A scene early in the film calls for De Niro, de-aged to his 40s, to beat down a grocer who gave his daughter a hard time. It’s a crucial moment — emblematic of the self-servingly violent approach Frank Sheeran took as a father. He didn’t protect his daughters, one of them later says; he merely frightened them. This sequence would have burned with shock and pathos in an earlier Scorsese movie. Here, it just feels unintentionally sad. De-aging can smooth the lines on De Niro’s face, but it can do nothing for his body, which is very much in its 70s. De Niro lumbers stiffly over the grocer, an elderly man with limited physical movement and a younger man’s avatar plastered on his face. Why put everyone — De Niro, the audience, the VFX team — through this?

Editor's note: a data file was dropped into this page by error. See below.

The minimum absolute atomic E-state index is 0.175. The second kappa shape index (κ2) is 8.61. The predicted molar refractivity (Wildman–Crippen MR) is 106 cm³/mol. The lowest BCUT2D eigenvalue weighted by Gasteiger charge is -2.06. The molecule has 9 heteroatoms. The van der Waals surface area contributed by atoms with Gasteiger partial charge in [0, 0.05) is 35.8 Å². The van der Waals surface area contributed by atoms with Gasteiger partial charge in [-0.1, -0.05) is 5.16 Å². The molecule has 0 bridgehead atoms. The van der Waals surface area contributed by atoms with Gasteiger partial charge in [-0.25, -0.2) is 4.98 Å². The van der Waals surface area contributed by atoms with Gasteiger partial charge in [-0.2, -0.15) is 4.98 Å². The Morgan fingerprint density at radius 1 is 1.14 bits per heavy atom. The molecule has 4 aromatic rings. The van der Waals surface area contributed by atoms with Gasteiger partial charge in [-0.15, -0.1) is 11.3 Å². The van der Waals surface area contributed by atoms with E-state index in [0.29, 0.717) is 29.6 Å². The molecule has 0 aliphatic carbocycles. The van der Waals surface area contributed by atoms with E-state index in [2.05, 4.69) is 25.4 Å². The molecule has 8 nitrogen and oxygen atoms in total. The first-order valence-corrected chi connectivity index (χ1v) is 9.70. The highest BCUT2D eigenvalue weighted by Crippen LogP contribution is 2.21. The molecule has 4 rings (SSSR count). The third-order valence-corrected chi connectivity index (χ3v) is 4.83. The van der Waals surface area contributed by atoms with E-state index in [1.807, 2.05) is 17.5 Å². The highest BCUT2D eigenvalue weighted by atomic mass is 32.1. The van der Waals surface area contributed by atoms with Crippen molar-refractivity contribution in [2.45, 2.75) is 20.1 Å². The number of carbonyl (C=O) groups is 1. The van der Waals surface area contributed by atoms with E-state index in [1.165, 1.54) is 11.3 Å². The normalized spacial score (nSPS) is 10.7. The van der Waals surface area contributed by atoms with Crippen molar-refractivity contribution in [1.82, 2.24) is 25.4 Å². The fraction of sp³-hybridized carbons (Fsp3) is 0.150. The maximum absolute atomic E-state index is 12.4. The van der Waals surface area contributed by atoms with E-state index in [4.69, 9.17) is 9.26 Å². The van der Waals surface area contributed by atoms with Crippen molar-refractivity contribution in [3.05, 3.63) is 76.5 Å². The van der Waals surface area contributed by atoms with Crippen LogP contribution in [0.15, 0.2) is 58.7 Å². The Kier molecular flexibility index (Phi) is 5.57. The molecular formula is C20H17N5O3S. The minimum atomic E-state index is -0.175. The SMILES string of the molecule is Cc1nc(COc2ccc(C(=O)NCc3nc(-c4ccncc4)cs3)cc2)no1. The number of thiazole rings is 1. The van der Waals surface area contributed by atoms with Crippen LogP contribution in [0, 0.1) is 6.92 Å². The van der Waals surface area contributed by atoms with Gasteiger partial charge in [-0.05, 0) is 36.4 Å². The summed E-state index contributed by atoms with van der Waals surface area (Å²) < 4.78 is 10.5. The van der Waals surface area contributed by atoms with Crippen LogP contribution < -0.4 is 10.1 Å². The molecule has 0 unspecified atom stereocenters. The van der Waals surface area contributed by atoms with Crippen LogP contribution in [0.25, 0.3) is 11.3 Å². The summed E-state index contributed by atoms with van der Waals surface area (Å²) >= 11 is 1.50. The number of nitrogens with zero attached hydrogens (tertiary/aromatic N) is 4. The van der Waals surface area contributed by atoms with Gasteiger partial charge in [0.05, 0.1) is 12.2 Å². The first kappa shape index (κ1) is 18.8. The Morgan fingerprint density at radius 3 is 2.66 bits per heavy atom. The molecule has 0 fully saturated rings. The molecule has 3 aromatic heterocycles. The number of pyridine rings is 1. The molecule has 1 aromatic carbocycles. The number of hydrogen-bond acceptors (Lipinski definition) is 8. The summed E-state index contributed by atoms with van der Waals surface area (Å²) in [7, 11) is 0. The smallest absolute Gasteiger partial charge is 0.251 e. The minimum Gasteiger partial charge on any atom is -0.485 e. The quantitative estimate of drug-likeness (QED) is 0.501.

When the eye spots an imperfection, it fixates. Because this isn’t a review proper, I’ve chosen to focus on this single facet of the film. To my eye, The Irishman is a compromised work, but it’s a work I’m happy still exists. You can’t, I’m told, let the perfect be the enemy of the perfectly good. The film, like Varda by Agnès, unfolds as a generous end-of-career summation of the director’s work. Perhaps, you could argue, the decade of delays gave Scorsese a greater appreciation for the film’s central concern: regret and the aging process. One can squint and see a different film: one about the impossibility of righting your past wrongs that uses a deliberately faulty de-aging technology to underscore our inability to go back in time. That certainly is a charitable read. But I don’t think Scorsese wanted stylized imperfection – I’m pretty sure he wanted it to look good. The Irishman has a great deal to admire, and it isn’t the full-on tech disaster some of us feared. Its final stretch in particular takes the Scorsese crime-saga into new territory. Still, I feel a duty to temper expectations on this one, given the near universal raves coming out of NYFF. If anything, the film may play better on Netflix. The small screen, I suspect, and hope, will be kinder to deep-fake De Niro.